It’s rare for Apple to reorganize the way people work on the Mac, but that’s exactly what the company is trying to do with the stage manager at macOS Ventura. At first glance, this is just a quick visual way to exchange between your last used applications. But after the first Ventura public beta test last week, I think it might also fix the window management issues that have plagued Macs since OS X launched 21 years ago. Or, perhaps, I’ve always hated Apple Doc.
In addition to being the stage manager, Ventura also has several upgrades that should make life a bit easier for Apple users. Mail receives the biggest edits, but there is also good collaboration with Safari tab groups, except for the much-needed B-features in messages. At the very least, it’s a much broader update than that.
Stage Manager: Feeling Mac Madness
During my nearly two decades of using Mac – as a college student, IT supporter and technical journalist – I have never found OS X Doc so useful. Sure, when it was first released, it was a much bigger visual upgrade than the simple taskbars on Windows and Linux. (I remember that the dock icon could actually show a running video.) But by itself, the dock is a confounder of shortcuts and run application indicators, somewhat criticized.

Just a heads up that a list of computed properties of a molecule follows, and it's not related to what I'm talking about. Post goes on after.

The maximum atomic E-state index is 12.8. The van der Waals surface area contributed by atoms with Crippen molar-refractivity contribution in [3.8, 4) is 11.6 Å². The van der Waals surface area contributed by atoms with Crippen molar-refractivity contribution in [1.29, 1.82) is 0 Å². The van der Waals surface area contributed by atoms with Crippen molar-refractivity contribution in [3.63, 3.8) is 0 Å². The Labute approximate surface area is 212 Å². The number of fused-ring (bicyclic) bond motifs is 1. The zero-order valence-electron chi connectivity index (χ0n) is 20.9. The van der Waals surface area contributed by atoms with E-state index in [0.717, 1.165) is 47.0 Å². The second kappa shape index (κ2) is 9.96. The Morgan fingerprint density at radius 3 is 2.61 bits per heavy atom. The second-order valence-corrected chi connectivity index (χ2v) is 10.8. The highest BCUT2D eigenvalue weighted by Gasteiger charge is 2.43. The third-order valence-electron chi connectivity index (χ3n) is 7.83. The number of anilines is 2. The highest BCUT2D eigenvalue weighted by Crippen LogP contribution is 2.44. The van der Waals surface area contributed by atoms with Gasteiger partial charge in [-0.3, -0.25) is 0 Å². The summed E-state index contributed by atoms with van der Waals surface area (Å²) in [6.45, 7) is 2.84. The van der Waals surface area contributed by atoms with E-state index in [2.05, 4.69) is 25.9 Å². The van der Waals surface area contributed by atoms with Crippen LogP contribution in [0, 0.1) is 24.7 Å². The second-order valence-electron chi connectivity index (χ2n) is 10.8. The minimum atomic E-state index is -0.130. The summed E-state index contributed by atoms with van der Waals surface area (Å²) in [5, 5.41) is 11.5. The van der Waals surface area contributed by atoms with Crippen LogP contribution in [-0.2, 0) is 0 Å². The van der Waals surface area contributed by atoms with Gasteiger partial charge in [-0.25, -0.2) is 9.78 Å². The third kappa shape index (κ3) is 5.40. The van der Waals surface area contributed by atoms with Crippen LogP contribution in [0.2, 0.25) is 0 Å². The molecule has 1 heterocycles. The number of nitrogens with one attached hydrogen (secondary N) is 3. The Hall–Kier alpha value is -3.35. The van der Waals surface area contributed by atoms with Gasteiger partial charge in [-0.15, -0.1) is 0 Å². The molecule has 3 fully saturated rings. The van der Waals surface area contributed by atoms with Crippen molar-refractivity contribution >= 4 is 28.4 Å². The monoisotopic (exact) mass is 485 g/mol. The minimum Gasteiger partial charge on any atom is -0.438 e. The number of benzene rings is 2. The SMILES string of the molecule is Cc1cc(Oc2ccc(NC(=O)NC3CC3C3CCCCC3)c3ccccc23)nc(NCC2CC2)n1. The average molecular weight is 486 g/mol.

If you want to find a specific Safari window, for example, you have to press Control, click on the Dock icon and then select it from the drop down. In comparison, the worst Windows XP allowed me to zero in on specific apps (and their sub-windows) with one click in the taskbar. Perhaps unaware of its usability, Apple introduced Exposé in 2003 as an easy way to see everything you run at once. Since then, I’ve used religiously hot corners on every Mac I’ve used to create specific Exposé functions (one corner shows everything that’s open, the other just shows me Windows for my current app, so While another brings me to the desktop). Who needs a messy dock when you can get a God-given view of your entire system?
Fast forward to almost twenty years, and we have Stage Manager, another on-screen tool for coding between your apps. But while this may just seem like an extra screen mess, its main function is to help you focus. In fact Turn off your screen. When you select the latest application from Stage Manager, it centers that application on your screen and gives you more windows. Then hit the app shortcut, and you’ll cycle through the open windows.